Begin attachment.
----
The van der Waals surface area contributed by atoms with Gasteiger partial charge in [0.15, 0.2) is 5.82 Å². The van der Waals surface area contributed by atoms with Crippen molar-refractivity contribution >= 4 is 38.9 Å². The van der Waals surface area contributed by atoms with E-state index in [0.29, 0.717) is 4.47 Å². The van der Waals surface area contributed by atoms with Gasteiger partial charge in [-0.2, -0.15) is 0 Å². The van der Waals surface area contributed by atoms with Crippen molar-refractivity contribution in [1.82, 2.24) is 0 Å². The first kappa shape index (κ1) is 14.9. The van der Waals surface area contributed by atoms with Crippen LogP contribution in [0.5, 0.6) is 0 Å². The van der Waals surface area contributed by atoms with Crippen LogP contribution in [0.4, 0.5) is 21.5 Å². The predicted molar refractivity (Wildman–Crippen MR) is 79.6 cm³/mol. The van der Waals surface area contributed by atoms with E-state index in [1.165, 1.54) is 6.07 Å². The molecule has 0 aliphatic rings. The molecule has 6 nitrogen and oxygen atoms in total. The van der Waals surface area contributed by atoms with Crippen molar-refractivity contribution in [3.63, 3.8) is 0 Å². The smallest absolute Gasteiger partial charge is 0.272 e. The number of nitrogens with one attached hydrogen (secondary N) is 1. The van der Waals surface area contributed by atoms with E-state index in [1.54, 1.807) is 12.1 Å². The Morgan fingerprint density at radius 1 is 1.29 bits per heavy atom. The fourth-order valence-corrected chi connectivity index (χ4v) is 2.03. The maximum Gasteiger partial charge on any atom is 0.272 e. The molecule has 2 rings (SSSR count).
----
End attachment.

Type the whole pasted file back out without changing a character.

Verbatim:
The van der Waals surface area contributed by atoms with Gasteiger partial charge in [0.15, 0.2) is 5.82 Å². The van der Waals surface area contributed by atoms with Crippen molar-refractivity contribution >= 4 is 38.9 Å². The van der Waals surface area contributed by atoms with E-state index in [0.29, 0.717) is 4.47 Å². The van der Waals surface area contributed by atoms with Gasteiger partial charge in [-0.2, -0.15) is 0 Å². The van der Waals surface area contributed by atoms with Crippen molar-refractivity contribution in [1.82, 2.24) is 0 Å². The first kappa shape index (κ1) is 14.9. The van der Waals surface area contributed by atoms with Crippen LogP contribution in [0.5, 0.6) is 0 Å². The van der Waals surface area contributed by atoms with Crippen LogP contribution in [0.4, 0.5) is 21.5 Å². The predicted molar refractivity (Wildman–Crippen MR) is 79.6 cm³/mol. The van der Waals surface area contributed by atoms with E-state index in [1.165, 1.54) is 6.07 Å². The molecule has 0 aliphatic rings. The molecule has 6 nitrogen and oxygen atoms in total. The van der Waals surface area contributed by atoms with Crippen molar-refractivity contribution in [3.63, 3.8) is 0 Å². The smallest absolute Gasteiger partial charge is 0.272 e. The number of nitrogens with one attached hydrogen (secondary N) is 1. The van der Waals surface area contributed by atoms with E-state index in [1.54, 1.807) is 12.1 Å². The Morgan fingerprint density at radius 1 is 1.29 bits per heavy atom. The fourth-order valence-corrected chi connectivity index (χ4v) is 2.03. The maximum Gasteiger partial charge on any atom is 0.272 e. The molecule has 2 rings (SSSR count).